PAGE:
While not everybody enjoys a practical joke or prank, there are a number that make car maintenance novices the butt of the joke. A newbie that doesn’t have their whits about them could very well find themselves off hunting for an imaginary product all for a laugh. Blinker fluid is one of those prank products. Don’t fall for the joke. Educate yourself on the history of blinker fluid so the next time someone asks you if you’ll run into the store for them to grab some, you can tell them exactly why you won’t.
What is the blinker fluid joke?
Telling someone they need to get more blinker fluid is a joke played on those who don’t know much about car maintenance. It’s an easy prank to play considering how many different fluids vehicles really do need. For someone who doesn’t know any better, it would be easy to assume something like that might be real. Supporting the joke are blinker fluid coupons found online and “actual” blinker fluid. On Amazon, that real blinker fluid is just an empty bottle sold in the gag gift category. In reality, the blinker operates via an electrical system, which would be damaged by fluids.
The history of blinker fluid
The search for blinker fluid is part of a bigger class of jokes called “fool’s errands.” These pranks are generally played by the experienced group on a novice and often send that person off on an impossible search. A well-known version is the “snipe hunt.” The joke has been around for a number of years. Looking at Google Trends, which tracks back to 2004, searches for “blinker fluid” on Google started to rise in 2016 and hit their peak in April 2017. It started to appear on UrbanDictionary.com as far back as 2005.
Related car mechanic jokes include asking someone to get the left-handed wrench or left-handed screwdriver. Other requested fake products are a bucket of steam, a canooter valve, headlight fluid, and elbow grease. In a car dealership, a new hire might be sent looking for the lot stretcher. Muffler bearings are another imaginary car product. Since many car mechanics and auto parts stores are familiar with these car jokes, employees are sometimes willing to play along with the joke when someone comes in looking for one of these items.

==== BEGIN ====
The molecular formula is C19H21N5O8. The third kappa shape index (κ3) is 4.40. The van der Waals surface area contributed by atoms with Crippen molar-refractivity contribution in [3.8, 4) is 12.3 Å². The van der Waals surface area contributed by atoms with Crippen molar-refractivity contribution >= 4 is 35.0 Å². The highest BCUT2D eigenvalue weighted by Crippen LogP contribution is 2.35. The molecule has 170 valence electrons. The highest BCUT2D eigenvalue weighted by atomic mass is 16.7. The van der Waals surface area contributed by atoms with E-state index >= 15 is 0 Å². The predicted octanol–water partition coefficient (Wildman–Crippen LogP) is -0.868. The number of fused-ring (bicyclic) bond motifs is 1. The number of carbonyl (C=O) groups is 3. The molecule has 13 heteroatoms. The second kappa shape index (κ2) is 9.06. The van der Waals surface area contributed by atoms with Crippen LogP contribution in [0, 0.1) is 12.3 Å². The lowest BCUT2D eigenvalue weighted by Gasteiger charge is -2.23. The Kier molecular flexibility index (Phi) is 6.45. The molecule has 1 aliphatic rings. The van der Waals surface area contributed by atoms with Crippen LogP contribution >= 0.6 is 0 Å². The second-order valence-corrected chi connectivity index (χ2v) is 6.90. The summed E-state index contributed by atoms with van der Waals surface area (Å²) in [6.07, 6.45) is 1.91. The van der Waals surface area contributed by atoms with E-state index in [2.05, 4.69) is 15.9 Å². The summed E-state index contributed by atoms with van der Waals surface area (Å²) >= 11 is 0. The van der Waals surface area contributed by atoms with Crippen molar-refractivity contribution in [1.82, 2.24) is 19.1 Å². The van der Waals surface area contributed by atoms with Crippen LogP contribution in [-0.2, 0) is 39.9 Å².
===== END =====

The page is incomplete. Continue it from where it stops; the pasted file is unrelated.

How turn signals work
Blinkers, or turn signals, are an actual car part, even if they don’t use blinker fluid. When the driver pushes the turn signal lever in either direction, a circuit is closed, sending power to either the left or right front and rear turn signals. The power is sent in pulses to create the blinking lights of the turn signals. When the turn is completed and the driver turns the steering wheel back, the canceling cam catches the turn signal lever and turns off the blinking turn signals. The turn signal can also be deactivated by the driver.
What fluids your car actually needs
Unlike blinker fluid, there are a number of fluids a car needs that are real. Aside from gas, some of the main ones are engine oil, brake fluid, coolant or antifreeze, transmission fluid, and windshield washer fluid. Other fluids that really exist include differential and transfer case lubricants, power steering fluid, and air conditioning coolant. A diesel vehicle may also have diesel exhaust fluid too.
Most fluids do need to be replaced or topped off periodically. Engine oil helps lubricate the metal parts in the engine so it doesn’t overheat. Brake fluid is used to create pressure in the system, pressing the brake pads against the rotors and slowing the vehicle. Radiator coolant or antifreeze helps the radiator and engine block not overheat and also not freeze in the winter. Transmission fluid helps reduce heat and friction in the transmission. Windshield washer fluid squirts on the windows to clean them. Differential and transfer case lubricants are found in rear-wheel-drive, all-wheel-drive, and four-wheel-drive vehicles. Power steering fluid is a hydraulic oil that makes it easier to steer. Air conditioning coolant is a refrigerant used to cool the vehicle. Diesel exhaust fluid helps reduce pollution from diesel vehicles.
Don’t get tricked into searching for imaginary car products. Stick with shopping for the real fluids your vehicle actually needs.